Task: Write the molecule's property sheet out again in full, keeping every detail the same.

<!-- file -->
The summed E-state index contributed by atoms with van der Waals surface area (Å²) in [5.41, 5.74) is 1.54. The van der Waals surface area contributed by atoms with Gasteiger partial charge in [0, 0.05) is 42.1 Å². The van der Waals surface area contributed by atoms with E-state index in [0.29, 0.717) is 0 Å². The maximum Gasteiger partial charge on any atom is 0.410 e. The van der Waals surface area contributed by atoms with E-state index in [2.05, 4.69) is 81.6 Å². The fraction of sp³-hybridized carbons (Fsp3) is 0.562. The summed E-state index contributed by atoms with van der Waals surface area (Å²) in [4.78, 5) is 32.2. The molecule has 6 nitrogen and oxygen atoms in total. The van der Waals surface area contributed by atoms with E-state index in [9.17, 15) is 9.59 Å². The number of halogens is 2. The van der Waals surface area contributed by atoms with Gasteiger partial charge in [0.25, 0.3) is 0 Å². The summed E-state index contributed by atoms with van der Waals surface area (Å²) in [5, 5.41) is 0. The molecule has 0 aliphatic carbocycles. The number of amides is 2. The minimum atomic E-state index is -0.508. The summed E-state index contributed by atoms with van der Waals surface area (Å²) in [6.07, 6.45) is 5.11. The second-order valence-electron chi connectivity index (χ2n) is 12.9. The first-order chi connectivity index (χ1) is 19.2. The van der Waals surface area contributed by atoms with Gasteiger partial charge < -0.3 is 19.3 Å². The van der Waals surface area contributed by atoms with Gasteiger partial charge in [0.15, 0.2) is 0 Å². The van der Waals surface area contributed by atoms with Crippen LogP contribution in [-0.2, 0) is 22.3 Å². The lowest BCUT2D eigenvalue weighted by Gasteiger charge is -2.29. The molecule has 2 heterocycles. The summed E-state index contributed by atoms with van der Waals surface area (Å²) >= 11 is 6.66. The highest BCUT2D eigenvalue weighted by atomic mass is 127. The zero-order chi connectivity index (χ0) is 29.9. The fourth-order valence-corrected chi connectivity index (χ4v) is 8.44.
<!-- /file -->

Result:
The summed E-state index contributed by atoms with van der Waals surface area (Å²) in [5.41, 5.74) is 1.54. The van der Waals surface area contributed by atoms with Gasteiger partial charge in [0, 0.05) is 42.1 Å². The van der Waals surface area contributed by atoms with E-state index in [0.29, 0.717) is 0 Å². The maximum Gasteiger partial charge on any atom is 0.410 e. The van der Waals surface area contributed by atoms with E-state index in [2.05, 4.69) is 81.6 Å². The fraction of sp³-hybridized carbons (Fsp3) is 0.562. The summed E-state index contributed by atoms with van der Waals surface area (Å²) in [4.78, 5) is 32.2. The molecule has 6 nitrogen and oxygen atoms in total. The van der Waals surface area contributed by atoms with E-state index in [9.17, 15) is 9.59 Å². The number of halogens is 2. The van der Waals surface area contributed by atoms with Gasteiger partial charge in [0.25, 0.3) is 0 Å². The summed E-state index contributed by atoms with van der Waals surface area (Å²) in [5, 5.41) is 0. The molecule has 0 aliphatic carbocycles. The number of amides is 2. The minimum atomic E-state index is -0.508. The summed E-state index contributed by atoms with van der Waals surface area (Å²) in [6.07, 6.45) is 5.11. The second-order valence-electron chi connectivity index (χ2n) is 12.9. The first-order chi connectivity index (χ1) is 19.2. The van der Waals surface area contributed by atoms with Gasteiger partial charge < -0.3 is 19.3 Å². The van der Waals surface area contributed by atoms with Gasteiger partial charge in [0.15, 0.2) is 0 Å². The van der Waals surface area contributed by atoms with Crippen LogP contribution in [-0.2, 0) is 22.3 Å². The lowest BCUT2D eigenvalue weighted by Gasteiger charge is -2.29. The molecule has 2 heterocycles. The summed E-state index contributed by atoms with van der Waals surface area (Å²) >= 11 is 6.66. The highest BCUT2D eigenvalue weighted by atomic mass is 127. The zero-order chi connectivity index (χ0) is 29.9. The fourth-order valence-corrected chi connectivity index (χ4v) is 8.44.